THE QUIET MAN
What you didn’t know about Walter Kautondokwa, by Springs Toledo
“POWER IS NOT THE KEY, BUT THE GRACE OF GOD”
ATALL, gaunt figure stood in Monk Foreman’s gym in the Seaport district of Boston, peering out from under a hood at the chattering conviviality a few steps away. Fans snapped selfies with Freddie Roach and mingled with world-class boxers, writers tapped away on laptops, cameramen adjusted lenses. It was Wednesday, and the event was a public workout before Saturday’s big fight card at the TD Garden. The silent figure was half the main event, but no one noticed him. He might have stood there all night had an organiser not beckoned him, twice, snapping him out of a trance and prompting him to hoist his gear up over a shoulder and follow.
His name is Walter Panduleni Kautondokwa. A native Namibian, he never left Africa before last weekend. He would be there still had he not been beckoned by Billy Joe Saunders, a top middleweight with a predilection for dumb decisions. When he heard that he would take Saunders’ place, that he would face Demetrius Andrade seven thousand miles from home and be introduced to the whole world, he cheered. Then he got down on his knees and gave thanks.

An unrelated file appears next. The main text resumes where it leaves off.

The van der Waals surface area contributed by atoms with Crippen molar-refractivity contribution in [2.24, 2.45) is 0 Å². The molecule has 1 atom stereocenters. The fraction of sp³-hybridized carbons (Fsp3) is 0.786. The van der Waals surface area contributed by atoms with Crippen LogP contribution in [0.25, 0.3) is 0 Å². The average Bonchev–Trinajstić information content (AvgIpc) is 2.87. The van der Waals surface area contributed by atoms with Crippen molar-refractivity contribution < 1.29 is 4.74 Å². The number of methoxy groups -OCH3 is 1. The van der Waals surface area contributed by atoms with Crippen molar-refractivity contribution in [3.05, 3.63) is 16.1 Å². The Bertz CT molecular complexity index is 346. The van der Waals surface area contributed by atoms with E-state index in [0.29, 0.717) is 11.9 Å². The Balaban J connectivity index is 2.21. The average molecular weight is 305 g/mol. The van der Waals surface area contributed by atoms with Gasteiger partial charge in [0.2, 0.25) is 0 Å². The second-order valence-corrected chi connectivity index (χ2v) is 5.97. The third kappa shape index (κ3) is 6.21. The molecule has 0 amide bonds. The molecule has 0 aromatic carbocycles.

“How tall is he? Six two, six three?” I asked trainer Nestor Tobias as Kautondokwa got ready to perform for the crowd. “Six two,” came the reply. In a few minutes, he stood in the middle of the practice ring and made the sign of the cross. Then he kissed the crux of his first finger and thumb, raised his eyes to the rafters, and began skipping rope. When he finished, he handed the rope to Tobias, blessed himself again, and began shadowboxing.
“Are you a Catholic?” I asked him afterward. “Yes.” At Thursday’s final press conference he sat with his handlers; hood on, hands folded, and never said a word. He was likely the only person in Fenway Park without an iphone. When he stood at the podium, he had one thing on his mind and it wasn’t his 94 per cent knockout ratio. “Power is not the key,” he said, “but the grace of God. I thank God for this opportunity.”
Matchroom Boxing USA’S Boston debut had something for everyone. Kazakhs made their presence known with flags, Lancastrians with ditties. The Irish virtually took over the Garden as their forebears had the city itself during the days of John L. Sullivan; Micky Ward joined “Spike” O’sullivan and Kevin Mcbride at ringside, and when Conor Mcgregor showed up at 10.30, the roof almost fell in. Belfast’s James Tennyson sported a Mcgregor haircut and a Mcgregor beard and was in against Philadelphia’s Tevin Farmer, who wore furry clown trunks that recalled Floyd Mayweather’s bad taste. Farmer toyed with Tennyson and terminated the contest when boredom set in. Mcgregor had a flashback. Given this sport’s continuing dalliance with absurdity, Matchroom and co-promoter Murphys Boxing can be forgiven for false advertisement. Touted as a night of champions, there were only two in attendance if we’re honest: Tony Demarco, 86, shook a lot of hands and Sugar Ray Leonard, 62, provided colour commentary for DAZN.